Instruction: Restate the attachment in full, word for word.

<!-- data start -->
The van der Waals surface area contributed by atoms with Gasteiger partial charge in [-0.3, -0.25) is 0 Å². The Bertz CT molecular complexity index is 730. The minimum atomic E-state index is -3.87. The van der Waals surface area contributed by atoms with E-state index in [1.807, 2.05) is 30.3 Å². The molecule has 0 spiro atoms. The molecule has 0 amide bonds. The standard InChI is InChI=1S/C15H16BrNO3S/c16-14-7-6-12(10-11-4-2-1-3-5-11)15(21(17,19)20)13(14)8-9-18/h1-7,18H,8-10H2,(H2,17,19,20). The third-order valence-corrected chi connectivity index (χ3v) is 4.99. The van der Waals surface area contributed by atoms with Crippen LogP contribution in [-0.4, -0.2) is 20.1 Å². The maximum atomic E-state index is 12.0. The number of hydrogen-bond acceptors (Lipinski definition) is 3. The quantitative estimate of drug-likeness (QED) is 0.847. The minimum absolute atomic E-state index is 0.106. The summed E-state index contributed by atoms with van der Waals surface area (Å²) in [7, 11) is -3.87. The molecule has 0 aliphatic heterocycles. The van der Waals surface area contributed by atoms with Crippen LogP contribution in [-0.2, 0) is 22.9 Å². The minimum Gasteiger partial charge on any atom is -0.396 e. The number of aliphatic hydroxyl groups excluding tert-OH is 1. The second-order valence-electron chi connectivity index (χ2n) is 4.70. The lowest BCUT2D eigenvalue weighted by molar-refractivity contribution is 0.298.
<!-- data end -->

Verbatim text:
The van der Waals surface area contributed by atoms with Gasteiger partial charge in [-0.3, -0.25) is 0 Å². The Bertz CT molecular complexity index is 730. The minimum atomic E-state index is -3.87. The van der Waals surface area contributed by atoms with E-state index in [1.807, 2.05) is 30.3 Å². The molecule has 0 spiro atoms. The molecule has 0 amide bonds. The standard InChI is InChI=1S/C15H16BrNO3S/c16-14-7-6-12(10-11-4-2-1-3-5-11)15(21(17,19)20)13(14)8-9-18/h1-7,18H,8-10H2,(H2,17,19,20). The third-order valence-corrected chi connectivity index (χ3v) is 4.99. The van der Waals surface area contributed by atoms with Crippen LogP contribution in [-0.4, -0.2) is 20.1 Å². The maximum atomic E-state index is 12.0. The number of hydrogen-bond acceptors (Lipinski definition) is 3. The quantitative estimate of drug-likeness (QED) is 0.847. The minimum absolute atomic E-state index is 0.106. The summed E-state index contributed by atoms with van der Waals surface area (Å²) in [7, 11) is -3.87. The molecule has 0 aliphatic heterocycles. The van der Waals surface area contributed by atoms with Crippen LogP contribution in [-0.2, 0) is 22.9 Å². The minimum Gasteiger partial charge on any atom is -0.396 e. The number of aliphatic hydroxyl groups excluding tert-OH is 1. The second-order valence-electron chi connectivity index (χ2n) is 4.70. The lowest BCUT2D eigenvalue weighted by molar-refractivity contribution is 0.298.